A unique recycling project is helping female prisoners get back on their feet.A group of women at Adelaide Women’s Prison is receiving entrepreneurship training, in a bid to foster a sense of purpose and help with the transition to meaningful employment after sentences finish.Jenny — not her real name — works as a barista at the prison, and is doing everything she can to prepare for life on the outside.”Coming from a hospitality background I’ve used a coffee machine all of my career,” she said.”But now I have a certificate that says I can, that’s a huge difference.”I get to use the skills that I have every day and that’s really important because you know when you’re in here for a while you can lose those things.”I’m lucky I’m very blessed and that’s hard to say in a place like this but I really am.”‘I’m not coming back’The mother of two has been behind bars for 14 months, but will be out by Christmas.She is one of a dozen women selected for the 10-week entrepreneurship program called ‘Raising Bars’.”I’m excited, can’t wait,” the 45-year-old said.”One [thing] is for sure, I’m not coming back.”Seven of the women in the program are serving time in the prison with the other five are completing their sentences in the community.”Your confidence comes back a little bit, you know, realising you can still do stuff beyond these walls and that’s really important,” she said. (Supplied)
Idea a two-fold business modelThe women recycle cans and bottles inside the prison, raising 10 cents per item.Then, they use the money to buy ingredients to create a foot scrub to sell as a retail product, and for prisoners to use.Amy Orange said the women have come up with really simple solutions.”[It’s] how to fund this initiative in a way that’s also environmentally sound and it solves their problem [and] creates a foot scrub available for them and helping them to feel beautiful.”They came up with the brand being ‘From The Inside’ and their why is around ‘beauty is inside everyone’ and it’s these things that get their overall mental health and wellbeing back on track.”It’s hoped the foot scrub — made from recycled coffee waste, grapeseed oil and salt — will be packaged and ready to sell in an Adelaide supermarket.”What we’re looking at here is those marketing techniques as well and the idea is that we might create some employment opportunities on the outside,” Ms Orange said.”I mean entrepreneurship, a big part of it is not just solving problems but it’s job creation as well as job seeking, so these girls are creating a job that they could step into once they leave here.”Program hoped to reduce repeat offendingWith the incarceration rate for women on the rise nationally, it’s a project South Australia’s correctional services hope will also help reduce the rate of repeat offending.The proportion of women in Australian prisons is around eight per cent, but the number of female prisoners has jumped by 77 per cent in the past decade.Adelaide Women’s Prison general manager Darian Shephard-Bayly said he believed programs like this would go some way to stop recidivism.”We really need to support people when they first get here and build them back up so that they’re able to leave the system and forge new lives for themselves without committing further offences and coming back to prison,” Mr Shephard-Bayly said.”The thing about this program is it’s innovative.”It’s working with other people that traditionally corrections wouldn’t have worked with because we’re always looking to say what could be the factor that can contribute to a decrease in offending — someone not returning back to prison, someone not committing another crime — and when you start with that certain headset it brings a certain openness to look to partner with others in the community that also want to see the same things.”What makes this program effective is it gives people a sense that they can learn skills, that they can solve problems, that they can obtain employment and for many people some of those things are probably things that when they first come to prison, they have lost a sense of hope.”It is that sense of hope for someone like Jenny, that can be restored.”Would I go out and work for myself?” she said.”Probably didn’t think I had the courage or strength to do that, but what we’ve learnt, it’s a possibility.” “Just being given the opportunity, when you come to jail you kind of lose who you are, so it’s really nice to be able to give something back.”Two socially-conscious Adelaide based entrepreneurs are behind the program — Harvest Fair Founder Amy Orange and Kik Innovation CEO Louise Nobes.”I was a volunteer with the Department of Correctional Services for about nine years and have always been really passionate about community playing a big role in people with criminal records being able to reintegrate back into the community,” Ms Orange said.”Basically, it’s about taking an idea from a concept to paying customers and the process that one might go through to identify a problem and then solve it.”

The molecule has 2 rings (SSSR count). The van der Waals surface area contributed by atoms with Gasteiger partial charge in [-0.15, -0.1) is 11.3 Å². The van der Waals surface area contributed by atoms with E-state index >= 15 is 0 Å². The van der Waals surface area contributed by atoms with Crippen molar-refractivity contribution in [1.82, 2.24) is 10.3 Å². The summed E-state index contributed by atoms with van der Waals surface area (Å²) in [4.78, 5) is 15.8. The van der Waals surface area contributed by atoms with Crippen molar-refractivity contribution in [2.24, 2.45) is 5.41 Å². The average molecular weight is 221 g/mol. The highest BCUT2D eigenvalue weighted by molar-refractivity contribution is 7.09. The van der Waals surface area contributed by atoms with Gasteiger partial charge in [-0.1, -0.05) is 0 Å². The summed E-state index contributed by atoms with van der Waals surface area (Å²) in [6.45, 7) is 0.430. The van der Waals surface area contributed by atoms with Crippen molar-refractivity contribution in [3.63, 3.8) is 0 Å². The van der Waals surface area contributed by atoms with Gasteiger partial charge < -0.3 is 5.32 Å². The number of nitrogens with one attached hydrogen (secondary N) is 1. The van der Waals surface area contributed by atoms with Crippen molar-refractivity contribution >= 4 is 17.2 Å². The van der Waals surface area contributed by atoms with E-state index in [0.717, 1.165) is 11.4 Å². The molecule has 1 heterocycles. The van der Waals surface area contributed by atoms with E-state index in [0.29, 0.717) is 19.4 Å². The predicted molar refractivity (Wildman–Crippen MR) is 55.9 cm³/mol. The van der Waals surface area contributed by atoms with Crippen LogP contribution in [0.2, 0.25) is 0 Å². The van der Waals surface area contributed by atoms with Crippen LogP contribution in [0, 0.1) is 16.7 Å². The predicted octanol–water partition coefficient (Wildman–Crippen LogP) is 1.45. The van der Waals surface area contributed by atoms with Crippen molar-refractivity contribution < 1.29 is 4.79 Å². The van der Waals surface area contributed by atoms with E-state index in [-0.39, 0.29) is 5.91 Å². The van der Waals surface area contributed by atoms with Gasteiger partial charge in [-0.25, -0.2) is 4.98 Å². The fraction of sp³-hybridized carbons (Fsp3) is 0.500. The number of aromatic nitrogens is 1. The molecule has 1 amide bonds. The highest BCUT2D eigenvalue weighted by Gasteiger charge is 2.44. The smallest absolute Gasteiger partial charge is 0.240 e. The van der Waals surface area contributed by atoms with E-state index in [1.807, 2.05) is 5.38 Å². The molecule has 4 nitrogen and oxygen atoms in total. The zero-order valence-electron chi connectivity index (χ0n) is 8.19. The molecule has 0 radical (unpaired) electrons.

Packaging for the coffee foot scrub made inside the prison.
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Harvest Fair founder Amy Orange and Adelaide Women’s Prison general manager Darian Shephard-Bayly.